The notification pop up (new email, wifi connected, etc) is displaced part way down the right side of the screen on 9.10 instead of top right, as it is with 9.04. This is annoying and unexpected, as notifications should normally appear in the corner of a screen, not an undetermined length part way down.
4. Wireless (WiFi) Selection
The Wireless Access Point selection list is another big step backwards in 9.10. Instead of a listing on 9.04 which can be as long as your screen height before scrolling down (if you have enough signals in your area) on 9.10 you only get a few before having to click "more" to slide out the rest. As the signals are not ordered by signal strength, one invariably has to click 3 times before being able to select the Access Point to connect to, which is a waste of time. And, there is that awful grey on grey again, instead of the clear black on light grey in Ubuntu 9.04, and no nice orange colour for signal strength.
5. OpenVPN is broken
OpenVPN does not work in 9.10 with the network manager, however, this could be an issue that can be fixed with the installation of additional components, which is the case too with 9.04. We did not try it so cannot say for sure if it can be made to work or not.
6. Themes, Colours (Colors)
All windows and icons have been drastically changed in 9.10, with what many no doubt may feel is a "spruced up" or "snazzy" improvement. However, what about the great many users of 9.04 who have quickly fallen in love with the simple, clean and clear display of Human-Clearlooks? Why on earth, would that theme, not be made available in the Appearance options in 9.10 so that those great many users could at least maintain the look that they had grown accustomed to in 9.04?
It is always very bad policy and user experience to have to be forced to re-learn or re-focus on changes that are purely presentational, and can confuse, bewilder, annoy or upset users, without making those changes optional. This is something not always easy to do (for example when upgrading a web site) but in this case would be easy. Ubuntu developers are thus also urged to make the 9.04 themes available to 9.10 users, so that the upgrade can be less traumatic.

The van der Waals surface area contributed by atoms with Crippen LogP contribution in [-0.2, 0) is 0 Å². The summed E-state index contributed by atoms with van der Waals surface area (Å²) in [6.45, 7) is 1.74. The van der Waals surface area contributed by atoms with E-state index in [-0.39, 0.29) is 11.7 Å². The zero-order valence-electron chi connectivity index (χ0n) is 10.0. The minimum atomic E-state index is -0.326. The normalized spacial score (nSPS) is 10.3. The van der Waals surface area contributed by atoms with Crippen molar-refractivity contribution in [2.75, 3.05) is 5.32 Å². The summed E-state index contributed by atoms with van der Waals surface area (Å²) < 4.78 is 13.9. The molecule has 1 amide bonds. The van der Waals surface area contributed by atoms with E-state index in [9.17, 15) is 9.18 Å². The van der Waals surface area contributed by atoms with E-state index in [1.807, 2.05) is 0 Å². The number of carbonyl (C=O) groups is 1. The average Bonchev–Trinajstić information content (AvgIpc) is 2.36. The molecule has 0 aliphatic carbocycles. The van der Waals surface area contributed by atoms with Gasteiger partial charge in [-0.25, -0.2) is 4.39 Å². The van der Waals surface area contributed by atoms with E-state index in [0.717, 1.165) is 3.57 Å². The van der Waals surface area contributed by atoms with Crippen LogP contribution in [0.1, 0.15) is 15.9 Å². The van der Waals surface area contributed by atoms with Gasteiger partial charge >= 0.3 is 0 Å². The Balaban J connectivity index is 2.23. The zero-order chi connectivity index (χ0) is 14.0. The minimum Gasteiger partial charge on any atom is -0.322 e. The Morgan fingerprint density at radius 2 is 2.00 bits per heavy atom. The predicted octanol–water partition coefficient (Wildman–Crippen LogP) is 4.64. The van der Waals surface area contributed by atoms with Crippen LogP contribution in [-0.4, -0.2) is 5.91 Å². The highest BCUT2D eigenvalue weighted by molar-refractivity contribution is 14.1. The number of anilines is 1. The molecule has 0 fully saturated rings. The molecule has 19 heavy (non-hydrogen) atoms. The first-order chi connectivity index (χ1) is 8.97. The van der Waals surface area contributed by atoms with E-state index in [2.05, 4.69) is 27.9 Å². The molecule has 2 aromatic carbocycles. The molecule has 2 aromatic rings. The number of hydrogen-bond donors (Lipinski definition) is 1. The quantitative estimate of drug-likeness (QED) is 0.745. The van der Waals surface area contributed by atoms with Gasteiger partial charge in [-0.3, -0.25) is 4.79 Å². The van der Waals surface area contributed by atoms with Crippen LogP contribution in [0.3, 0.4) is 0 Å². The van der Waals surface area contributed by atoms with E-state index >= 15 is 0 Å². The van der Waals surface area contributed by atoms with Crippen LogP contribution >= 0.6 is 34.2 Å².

"Upgrading" from 9.04 to 9.10 can prove to be a traumatic experience, and we see no real improvement in 9.10 that requires us to do so. As with much software development these days (Skype being one example on the Windows platform, and Windows XP to Vista being another example), users are being forced into things that are not necessary and impact negatively upon their productivity and stress levels.
Why change from a pleasant enough login process to one that breaks most of the rules of progress bar design and psychology? Why force users to lose the look and feel of windows and colours that they have grown accustomed to and are not bored with? Why not at least make those changes either optional or maintain them as an optional theme along with the new ones?
Had it been only for the colours and login and not the other technical and possible design glitches mentioned above, we may have stuck out 9.10 and tried to become accustomed to it, but there were immediately too many problems visible after upgrade from a version (9.04) that works perfectly with a new ASUS laptop to one that was in many places broken.
Before upgrading to Ubuntu 9.10 a full back up was made. However, as
mentioned above, anything outside the home folder, may have to be very
selective if restoring back to 9.04, and the best way we found was to
format and reinstall 9.04 again from scratch before migrating back home
folder data and settings.